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2022 Federal Budget

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Funding Alerts
August 4, 2022

The 2022 Federal Budget

The Federal Budget 2022
On April 7, 2022, the Deputy Prime Minister and Minister of Finance, Chrystia Freeland, presented the government’s budget. The budget’s major commitment is directing funding towards affordable housing, economic growth, innovation, clean energy initiatives, and public healthcare.

Budget 2022 announces two significant new initiatives designed to drive economic growth and innovation:

  1. The creation of a new Canada Growth Fund – a $15 billion  public investment fund designed to invest in Canadian businesses and the economy, while attracting lucrative private sector investment.
  2. The creation of a new Canadian Innovation and Investment Agency, an independent agency whose mission is to help Canadian businesses make investments in new technologies and innovations that will drive growth.

Our perspective on the 2022 Budget on Grants

The Liberal Government has reiterated its commitment to investing in clean growth and innovation with particular focus on sustainable technology adoption. Below are a few notable budget items:

  • $2.6 billion towards the Carbon Capture Utilization and Storage (CCUS) tax credit. This program will be delivered in the form of a refundable tax credit ranging from 37.5% – 60% depending on the scope of carbon capture project.
  • $2.2 billion over seven years to expand the Low Carbon Economy Fund and support large scale emitters reduce their carbon footprint.
  • $469.5 million over six years will be directed to the Agricultural Climate Solutions – On-Farm Climate Action Fund with priority project focuses on nitrogen management, cover cropping and rotational grazing practices.
  • The Agricultural Clean Technology Program will be receiving an additional $329.4 million spread over six years.
  • $16 million through the Jobs and Growth Fund towards long-term investments that will promote scale-up of Canadian businesses.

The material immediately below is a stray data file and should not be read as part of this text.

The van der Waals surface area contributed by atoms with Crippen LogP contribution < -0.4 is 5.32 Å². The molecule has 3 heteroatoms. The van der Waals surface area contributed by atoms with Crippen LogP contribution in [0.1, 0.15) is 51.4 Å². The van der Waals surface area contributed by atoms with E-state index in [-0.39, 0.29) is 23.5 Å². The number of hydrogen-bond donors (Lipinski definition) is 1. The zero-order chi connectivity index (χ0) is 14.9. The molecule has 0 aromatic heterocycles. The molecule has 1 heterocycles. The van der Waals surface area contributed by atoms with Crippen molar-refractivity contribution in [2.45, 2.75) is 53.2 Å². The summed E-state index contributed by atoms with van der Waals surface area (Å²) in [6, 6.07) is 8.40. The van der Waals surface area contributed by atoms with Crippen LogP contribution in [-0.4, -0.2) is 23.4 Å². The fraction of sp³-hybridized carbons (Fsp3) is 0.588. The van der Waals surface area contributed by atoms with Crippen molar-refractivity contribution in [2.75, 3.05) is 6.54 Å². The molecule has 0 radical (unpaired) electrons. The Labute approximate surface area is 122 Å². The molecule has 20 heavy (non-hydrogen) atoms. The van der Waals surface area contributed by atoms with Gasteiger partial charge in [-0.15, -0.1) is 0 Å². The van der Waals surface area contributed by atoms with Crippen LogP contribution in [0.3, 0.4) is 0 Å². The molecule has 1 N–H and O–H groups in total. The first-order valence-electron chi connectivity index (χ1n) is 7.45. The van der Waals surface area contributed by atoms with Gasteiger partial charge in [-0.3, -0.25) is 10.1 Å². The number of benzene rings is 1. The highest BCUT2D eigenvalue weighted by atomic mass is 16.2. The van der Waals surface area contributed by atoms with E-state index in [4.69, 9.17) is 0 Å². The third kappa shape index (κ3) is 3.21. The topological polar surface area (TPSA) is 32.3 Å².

• While new investments were not specifically announced for the Canadian Agricultural Partnership Program, federal, provincial, and territorial governments will work together over the coming year to renew the programs under the next agricultural policy framework that begins in 2023.

Relative to previous budgets, there is a lack of new investment for digital technology adoption and direct incentives for training and job creation – however, many of these initiatives will continue to be supported through multi-year programming.

An encouraging takeaway from the 2022-23 budget is the ongoing commitment to the Agri-food sector. Ayming is undoubtedly the incentives leader in the agri-food space, and continued investments from the federal government will shape a fruitful future for the grants and incentives practice.


Our perspective of the 2022 Budget in relation to SR&ED

The Federal Budget 2022 announces the government intends to undertake a review of the SR&ED Program, first to ensure that it is effective in encouraging R&D that benefits Canada, and second to explore opportunities to modernize and simplify it. Specifically, the review will examine whether changes to eligibility criteria would be warranted to ensure adequacy of support and improve overall program efficiency. As part of this review, the government will also consider whether the tax system can play a role in encouraging the development and retention of intellectual property stemming from R&D conducted in Canada. In particular, the government will consider, and seek views on, the suitability of adopting a patent box regime in order to meet these objectives.

With no timeline given for undertaking this review and with little details on what is promised, it is difficult to say how the changes will benefit businesses.  However, one of the key lessons of COVD-19 that the government recognizes is that fundamental science and research is vital to our long-term well-being and prosperity. Based on the promises outlined in the Liberal Platform released on Sept 1, 2021, we get some insights on how the government might envision the modernization of the SR&ED program.  Below are some of our thoughts: